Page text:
“The trends that we’ve had to grapple with include shows like `Survivor,’ [ABC’s] `Who Wants to Be a Millionaire’ and now [Fox’s] `American Idol’-shows like that and [MTV’s] `The Osbournes,”’ Mr. Zabel said. “Where do these shows go? Are they reality shows? Are they game shows? In fact, as these things morph and hybrid out, they don’t fit so neatly.”

“At the end of the day it’s excellence which is our mission,” Mr. Leavitt interjected. “Because we’ve got a 500-channel universe now, people are as likely to watch `The Osbournes’ on MTV or `The Shield’ on FX, which, in fact, are not available to all television homes. But they’re excellent, so the Academy has some real issues that have got to be faced in understanding and balancing that.”
Another tough balancing act for the new administration at ATAS is to find ways to reach out to its East Coast counterparts in the National Academy of Television Arts and Sciences, which is now headed by President Peter Price. After ATAS split off from NATAS in 1976, the latter organization took over administration of the Emmy Awards for news, daytime, sports and public service programming. Over the following quarter-century, when NATAS was headed by the late John Cannon (who passed away in June 2001), the gulf between the East and West coast organizations widened.
The recent changes in leadership at both organizations has Mr. Zabel and Mr. Price hopeful of building on the newly founded ATAS-NATAS Alliance Committee to explore new joint initiatives and maybe even incite starry-eyed talk of a potential reunification.
Nevertheless, the vast differences between the two organizations’ constituencies may preclude a new union, but with Dennis Swanson also named as NATAS’s new chairman last spring, Mr. Zabel sees more opportunities to do cooperative ventures. In fact, Mr. Price also noted that ATAS members are now participating with NATAS members on joint judging panels for the Daytime Emmy Awards.
“What we have are two organizations with four new leaders, none of which can remember why it was good to be two separate organizations,” Mr. Zabel said. “ It doesn’t mean there aren’t good reasons why they are, but all of us are looking at it more without the emotions of the past. I’m not prepared to merge ATAS and NATAS myself and I don’t think the board of governors is prepared to as
k us to do that. But if it did, it wouldn’t be me that figured that out. It would be Todd here who’ll figure out for us how to make that happen.”
Since ATAS is what Mr. Zabel describes as a “peer-based” organization made up largely of West Coast creatives, Mr. Price also noted that NATAS’s wider “chapter-based” constituency of TV journalists and sports and daytime programmers presents “unique challenges” to any possible re-integration of the two organizations.
“We are not talking [about] merging as much as we are talking about doing things together, like some awards show functions, education foundation work and internship programs-things of that sort,” Mr. Price said. “Bryce is someone I talk to about once a month and is very open to things, and I’m looking forward to getting to know Todd. Right now we’re just talking about establishing an agenda and having increased dialogue on having a greater collaboration on a number of fronts moving forward.”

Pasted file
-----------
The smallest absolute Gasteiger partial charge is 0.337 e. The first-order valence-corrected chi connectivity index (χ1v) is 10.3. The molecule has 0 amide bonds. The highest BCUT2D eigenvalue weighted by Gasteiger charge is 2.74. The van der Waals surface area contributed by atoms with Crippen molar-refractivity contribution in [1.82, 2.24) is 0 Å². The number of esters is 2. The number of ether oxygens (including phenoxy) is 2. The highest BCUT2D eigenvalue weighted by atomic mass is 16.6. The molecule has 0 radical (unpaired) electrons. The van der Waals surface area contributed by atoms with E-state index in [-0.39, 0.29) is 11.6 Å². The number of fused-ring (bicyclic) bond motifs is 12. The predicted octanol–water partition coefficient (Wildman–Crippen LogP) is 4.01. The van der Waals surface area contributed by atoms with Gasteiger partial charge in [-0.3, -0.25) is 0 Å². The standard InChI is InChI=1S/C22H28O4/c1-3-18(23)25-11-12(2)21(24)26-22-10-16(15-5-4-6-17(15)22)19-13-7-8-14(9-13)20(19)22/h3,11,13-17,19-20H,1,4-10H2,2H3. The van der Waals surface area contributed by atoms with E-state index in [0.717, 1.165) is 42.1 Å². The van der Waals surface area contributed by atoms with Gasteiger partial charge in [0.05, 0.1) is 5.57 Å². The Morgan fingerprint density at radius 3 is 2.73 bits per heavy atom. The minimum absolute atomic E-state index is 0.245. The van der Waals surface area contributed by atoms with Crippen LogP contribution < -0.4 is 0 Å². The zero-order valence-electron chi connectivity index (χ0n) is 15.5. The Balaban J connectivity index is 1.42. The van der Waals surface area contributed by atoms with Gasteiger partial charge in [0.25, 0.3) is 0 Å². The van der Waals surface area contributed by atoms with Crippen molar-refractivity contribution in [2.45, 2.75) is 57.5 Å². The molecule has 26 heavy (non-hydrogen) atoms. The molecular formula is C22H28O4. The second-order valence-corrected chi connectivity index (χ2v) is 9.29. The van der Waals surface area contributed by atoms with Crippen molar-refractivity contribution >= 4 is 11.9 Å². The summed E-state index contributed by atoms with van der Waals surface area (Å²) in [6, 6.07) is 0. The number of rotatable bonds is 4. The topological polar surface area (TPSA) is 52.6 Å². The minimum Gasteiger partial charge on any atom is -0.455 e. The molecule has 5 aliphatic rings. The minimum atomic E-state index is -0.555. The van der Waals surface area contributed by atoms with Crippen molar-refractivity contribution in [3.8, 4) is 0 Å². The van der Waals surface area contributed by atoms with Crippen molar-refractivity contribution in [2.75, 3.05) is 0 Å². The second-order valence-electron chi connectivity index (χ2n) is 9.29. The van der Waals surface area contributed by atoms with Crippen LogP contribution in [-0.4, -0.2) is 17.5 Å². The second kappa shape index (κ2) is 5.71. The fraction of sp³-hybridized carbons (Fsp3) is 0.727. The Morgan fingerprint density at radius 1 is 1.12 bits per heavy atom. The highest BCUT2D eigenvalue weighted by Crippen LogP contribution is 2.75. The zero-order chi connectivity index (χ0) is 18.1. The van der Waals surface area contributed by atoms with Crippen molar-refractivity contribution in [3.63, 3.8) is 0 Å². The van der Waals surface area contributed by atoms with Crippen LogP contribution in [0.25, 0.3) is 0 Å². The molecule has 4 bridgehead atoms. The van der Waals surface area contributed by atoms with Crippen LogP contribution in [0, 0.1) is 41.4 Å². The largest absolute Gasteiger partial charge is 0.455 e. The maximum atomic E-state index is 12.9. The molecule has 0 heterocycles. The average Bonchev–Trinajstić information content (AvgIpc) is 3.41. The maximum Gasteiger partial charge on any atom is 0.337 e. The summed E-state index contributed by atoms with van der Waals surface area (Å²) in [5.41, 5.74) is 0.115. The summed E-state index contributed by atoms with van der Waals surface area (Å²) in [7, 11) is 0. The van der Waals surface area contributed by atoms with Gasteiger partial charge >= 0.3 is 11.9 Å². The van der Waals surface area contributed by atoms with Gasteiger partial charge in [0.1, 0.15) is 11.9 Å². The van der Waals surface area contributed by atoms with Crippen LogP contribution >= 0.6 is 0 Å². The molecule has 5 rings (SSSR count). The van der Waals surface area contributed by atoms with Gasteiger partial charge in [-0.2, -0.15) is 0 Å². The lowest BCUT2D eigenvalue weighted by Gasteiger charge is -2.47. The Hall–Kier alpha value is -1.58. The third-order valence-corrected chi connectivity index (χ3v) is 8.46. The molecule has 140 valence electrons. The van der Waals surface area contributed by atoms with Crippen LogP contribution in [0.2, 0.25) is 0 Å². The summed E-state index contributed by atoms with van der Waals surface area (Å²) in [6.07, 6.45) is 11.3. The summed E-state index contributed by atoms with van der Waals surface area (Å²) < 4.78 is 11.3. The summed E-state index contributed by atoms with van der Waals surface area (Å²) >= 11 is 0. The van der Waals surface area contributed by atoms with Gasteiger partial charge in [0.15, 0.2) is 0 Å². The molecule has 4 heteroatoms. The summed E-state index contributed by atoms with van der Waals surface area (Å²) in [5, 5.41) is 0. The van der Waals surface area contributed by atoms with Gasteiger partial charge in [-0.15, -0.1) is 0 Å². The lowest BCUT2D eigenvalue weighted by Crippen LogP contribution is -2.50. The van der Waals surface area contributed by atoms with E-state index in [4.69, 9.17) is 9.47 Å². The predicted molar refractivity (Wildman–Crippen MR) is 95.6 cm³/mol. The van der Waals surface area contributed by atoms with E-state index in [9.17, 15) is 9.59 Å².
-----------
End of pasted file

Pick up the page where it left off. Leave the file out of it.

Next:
Curbing the runaways
Mr. Zabel and Mr. Leavitt also hope to gain a broad coalition with NATAS and all parts of the TV industry in the United States to put together a broad-based initiative to highlight the economic cost of runaway TV production to Canada and other countries. Interestingly, Mr. Leavitt, who oversaw Alliance Television’s Canadian production of TV series content originating from U.S. markets, brings a unique insider’s perspective to how various economic incentives, grants and favorable exchange rates from the Canadian government has wreaked havoc on production in the Hollywood community.
“I was running a company [Alliance] for three years which existed essentially because of the largesse of the Canadian government, taking full advantage of what Canada could do that the industry here could not do,” Mr. Leavitt said.
“The bottom line is there was $8 billion last year in runaway production,” added Mr. Leavitt, who will join Tribune Entertainment President Dick Askin (as head of ATAS’s Runaway Production Committee) in taking the issue to legislators Washington and Sacramento, Calif., in the coming year.
Mr. Zabel, 48, served as writer-creator of the former dramas “Kay O’Brien” (for CBS), “The Mantis” (Fox), “E.N.G.” (Lifetime) and “The Crow: Stairway to Heaven” (syndication), only to see all four series end up shooting in Canada.
“I always tell people the way I feel about `E.N.G.’ is that it’s like you bring your baby home from the hospital, a beautiful kid,” said Mr. Zabel, who is currently pitching a pair of dramas for the 2003-04 season-a vampire-based series called “Black River Falls” for CBS and a military intelligence drama called “Hearts and Minds” for HBO. “And then there’s a knock at the door and there’s these very nicely dressed people in lovely Italian suits who are saying, `We’re here to take the child now.’
“So there is a sense of disenfranchisement that doesn’t just go with the creators, it goes with the people who are the below-the-line people, too, who realize other people are working on projects that if it weren’t for the economic reality would also be here in the States. And they would be feeding their families here. We have a number of members who are extraordinarily hurt by this, some peer groups far more than others, and we’re just hoping we can be an honest broker for them in pushing the dialogue and legislative changes to work in their favor.”